18. Wientzek et al. (2013) [26]
 
Denmark, Greece, the Netherlands, United Kingdom, Italy, Spain, France, etc.
 
EPIC-Europe cohort
1895 (578 ♂; 1317 ♀)53.78 ± 9.36
(NA)
Device: Actiheart, CamNtech;
SB cut-point: <0.25 m/s2/d;
Epoch: 60 s;
Non-wear: NA;
Minimum wear: ≥4 days, NA;
Average wear (days and min/day): NA;
Quantification of SB: Total ST (%/day).
CRF (8-min submaximal ramped step test (ml/kg/min));PA, CRF and anthropometryTo quantify the independent associations between objectively measured total PA, MVPA, ST and CRF and anthropometric markers in apparently healthy European men and women.ST was negatively associated with CRF in men (r = −0.35, p < 0.01) and women (r = −0.26, p < 0.01).
19. Willoughby and Copeland (2015) [29]
 
Canada
49
(49 ♀)
56.6 ± 4.1
(50–67 y)
Device: ActiGraph GT3X;
SB cut-point: ≤100 counts/min;
Epoch: 60 s;
Non-wear: 90 min;
Minimum wear: ≥4 days, ≥600 min/d;
Average wear (days and min/d): NA;
Quantification of SB: Total ST (%/day), number of sedentary breaks.
Balance (NeuroCom Equitest CRS+ Balance Master computerized dynamic posturography system);
muscular strength (peak torque of the dominant knee extensors and flexors).
ST, lower body muscular strength and postural stabilityTo determine whether
ST is negatively associated with laboratory-based measures of lower body muscular strength and postural stability in middle-aged women.
Balance and relative peak torque of the knee
flexors were significantly associated with ST (r = −0.35, p = 0.01 and r = −0.31, p = 0.03, respectively).
20. Wu e al. (2017) [30]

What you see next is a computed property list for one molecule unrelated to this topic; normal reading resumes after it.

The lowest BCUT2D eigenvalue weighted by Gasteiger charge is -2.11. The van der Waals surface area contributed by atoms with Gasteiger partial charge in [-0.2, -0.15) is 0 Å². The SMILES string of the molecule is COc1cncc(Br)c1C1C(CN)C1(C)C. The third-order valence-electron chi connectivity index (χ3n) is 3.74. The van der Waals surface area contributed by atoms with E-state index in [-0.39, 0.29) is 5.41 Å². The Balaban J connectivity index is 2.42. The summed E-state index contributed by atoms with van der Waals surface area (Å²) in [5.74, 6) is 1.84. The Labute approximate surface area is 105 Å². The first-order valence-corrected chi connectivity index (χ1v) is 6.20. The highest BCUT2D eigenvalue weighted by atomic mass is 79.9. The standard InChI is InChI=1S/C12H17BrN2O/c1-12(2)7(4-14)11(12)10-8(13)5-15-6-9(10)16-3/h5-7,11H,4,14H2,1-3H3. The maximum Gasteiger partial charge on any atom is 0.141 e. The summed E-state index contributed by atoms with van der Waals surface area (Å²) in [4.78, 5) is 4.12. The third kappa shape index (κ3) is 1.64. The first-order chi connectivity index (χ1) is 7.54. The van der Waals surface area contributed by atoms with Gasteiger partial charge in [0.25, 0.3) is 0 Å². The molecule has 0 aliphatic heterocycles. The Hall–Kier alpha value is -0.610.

Australia
 
2000 Tasmanian Electoral Roll
309 (309 ♀)50 ± 5
(36–57 y)
Device: ActiGraph GT1M;
SB cut-point: ≤150 counts/min;
Epoch: 60 s;
Non-wear: NA;
Minimum wear: ≥5 days, ≥600 min/day;
Average wear (days and min/day): NA, 851 min/day;
Quantification of SB: Total ST (min/day).
Muscular strength (lower limb muscular strength (kg));
balance (step test (steps), functional reach test (cm) and lateral reach test (cm)).
PA levels, ST, lumbar spine and femoral neck, bone mineral density, muscular
strength and balance
To describe associations between objectively-measured PA and ST and musculoskeletal health outcomes in middle-aged women.ST was not associated with muscular strength and balance (p > 0.05).
21. Yasunaga et al. (2017) [56]
 
Japan
287
(180 ♂; 107 ♀)
74.4 ± 5.2
(65–84 y)
Device: Active style Pro HJA-350IT;
SB cut-point: ≤1.5 METs;
Epoch: 60 s;
Non-wear: 60 min;
Minimum wear: ≥4 days (include 1 weekend day), ≥600 min/day;
Average wear (days and min/day): 7.2 ± 0.9 days, 901.1 ± 87.5 min/day;
Quantification of SB: Total ST (min/day).
Muscular strength (hand grip strength (kg));
balance (one-legged stance with eyes open (s)).
SB, PA, gait speed, balance, mobility, strengthTo examine the associations of objectively-assessed ST and PA with performance-based physical function.ST was not associated with muscular strength (r = −0.056, p > 0.05) and balance (r = −0.238, p > 0.05).
Note: n, subjects number; ♂, male; ♀, female; min/day, minutes per day; h/day, hours per day; CRF, cardiorespiratory fitness; PA, physical activity; ST, sedentary time; METs, Metabolic Equivalents; y, years; MVPA, moderate to vigorous physical activity; LPA, light physical activity; PAEE, physical activity energy expenditure; NA, not available; BMI, body max index; min, minutes; m, meters; reps, repetitions; s, seconds; cm, centimeters; kg, kilograms; m/s, meters per second.
Publisher’s Note: MDPI stays neutral with regard to jurisdictional claims in published maps and institutional affiliations.
Back to TopTop